The world is imperfect. And we all know it. Therefore, when faced with an imperfection that seems inevitable, we often forgive it.

But people don't have correct models of the world, so they can't distinguish reliably between evitable and inevitable imperfections. This can be exploited by creating imperfections which seem inevitable, and which "coincidentally" increase your negotiating power.

For example if you hire agents to represent you, your customers usually can't tell the difference between the instructions you had to give them (e.g. because of the imperfections of the agents, or possible conflicts between you and the agents), and the instructions you have them deliberately to make life more difficult for your customers. Sometimes your customers even don't know whether you really had to hire the agents, or you just chose to do so because it gave you a leverage.

The answer is in some form: Customers don't have full knowledge about what really happened, which includes knowledge about how much their lack of knowledge was used against them.

Aren't you just neglecting that humans can't self-modify much?

Aren't you just neglecting that humans can't self-modify much?

No, and in particular certainly not just. Even if we decided that "read about some decision theory and better understand how to make decisions" doesn't qualify as "change your source code" the other option of "just not do them" requires no change.

[-][anonymous]9y -1

the other option of "just not do them" requires no change

Have you ever heard of akrasia?

Have you ever heard of akrasia?

Akrasia is one of thousands of things that I have heard of that do not seem particularly salient to the point.

[-][anonymous]9y -2

I mean, among humans "just not doing things" takes, you know, willpower.

I mean, among humans "just not doing things" takes, you know, willpower.

Yes, that is what akrasia means. I reaffirm both my ancestor comments.

[-][anonymous]9y 0

My point is that in some cases the “option of "just not do them"” does require a change (if you count precommitting devices and the like as changes). There are people who wouldn't be able to successfully resolve to (say) just stop smoking, they'd have to somehow prevent their future selves from doing so -- which does count as a change IMO.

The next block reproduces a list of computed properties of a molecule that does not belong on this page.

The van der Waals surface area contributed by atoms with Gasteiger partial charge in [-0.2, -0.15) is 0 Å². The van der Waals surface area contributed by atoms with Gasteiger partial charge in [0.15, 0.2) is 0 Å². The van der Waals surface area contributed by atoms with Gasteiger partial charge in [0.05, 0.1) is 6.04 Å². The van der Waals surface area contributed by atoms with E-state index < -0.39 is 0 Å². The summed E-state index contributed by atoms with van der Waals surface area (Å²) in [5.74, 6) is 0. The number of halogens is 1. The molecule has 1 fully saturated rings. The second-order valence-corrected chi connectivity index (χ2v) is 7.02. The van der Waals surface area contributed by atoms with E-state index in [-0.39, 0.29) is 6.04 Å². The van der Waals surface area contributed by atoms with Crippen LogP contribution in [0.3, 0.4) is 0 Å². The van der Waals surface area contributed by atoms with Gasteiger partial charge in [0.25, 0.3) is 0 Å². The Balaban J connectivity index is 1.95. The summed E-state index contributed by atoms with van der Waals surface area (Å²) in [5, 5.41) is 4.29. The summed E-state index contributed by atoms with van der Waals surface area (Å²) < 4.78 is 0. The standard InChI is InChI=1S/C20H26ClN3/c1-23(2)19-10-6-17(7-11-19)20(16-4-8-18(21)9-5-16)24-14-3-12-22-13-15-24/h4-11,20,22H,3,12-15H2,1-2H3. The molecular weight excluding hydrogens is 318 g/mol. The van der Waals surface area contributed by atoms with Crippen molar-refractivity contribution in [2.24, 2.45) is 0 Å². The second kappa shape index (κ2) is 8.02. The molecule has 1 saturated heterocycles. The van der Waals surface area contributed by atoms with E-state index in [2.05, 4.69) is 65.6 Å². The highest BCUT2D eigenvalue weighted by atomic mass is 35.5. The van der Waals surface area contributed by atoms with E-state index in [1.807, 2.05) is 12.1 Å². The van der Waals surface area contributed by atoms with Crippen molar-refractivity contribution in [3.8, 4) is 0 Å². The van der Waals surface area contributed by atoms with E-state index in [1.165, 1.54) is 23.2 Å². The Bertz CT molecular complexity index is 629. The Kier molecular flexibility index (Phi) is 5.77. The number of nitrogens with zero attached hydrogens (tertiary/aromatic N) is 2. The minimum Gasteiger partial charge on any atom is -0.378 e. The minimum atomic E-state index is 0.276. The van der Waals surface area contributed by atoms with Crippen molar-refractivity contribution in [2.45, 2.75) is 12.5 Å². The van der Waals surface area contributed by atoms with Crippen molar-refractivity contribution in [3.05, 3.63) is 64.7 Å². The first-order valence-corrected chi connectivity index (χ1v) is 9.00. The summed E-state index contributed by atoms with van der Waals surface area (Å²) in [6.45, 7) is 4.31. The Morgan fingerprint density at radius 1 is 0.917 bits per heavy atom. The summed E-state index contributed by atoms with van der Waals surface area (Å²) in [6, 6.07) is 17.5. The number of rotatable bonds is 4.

My point is that in some cases the “option of "just not do them"” does require a change (if you count precommitting devices and the like as changes). There are people who wouldn't be able to successfully resolve to (say) just stop smoking

I understand what your are saying about akrasia and maintain that the intended rhetorical point of your question is not especially relevant to it's context. You are arguing against a position I wouldn't support so increasingly detailed explanations of something that was trivial to begin with aren't especially useful.

Obviously quitting smoking counts as change and involves enormous akrasia problems. An example of something that doesn't count as changing is just not negotiating in a certain situation because you are one of the many people who are predisposed to just not negotiate in such situations. That actually means not changing instead of changing (in response to pressure from a naive decision theory or naive decision theorist that asserts that negotiating is the rational choice when precommitment isn't possible.)

The problem with MixedNut's claim:

Aren't you just neglecting that humans can't self-modify much?

... wasn't that humans in fact can self modify a lot (they can't). The problem was that this premise doesn't weaken Eliezer's point significantly even though it is true.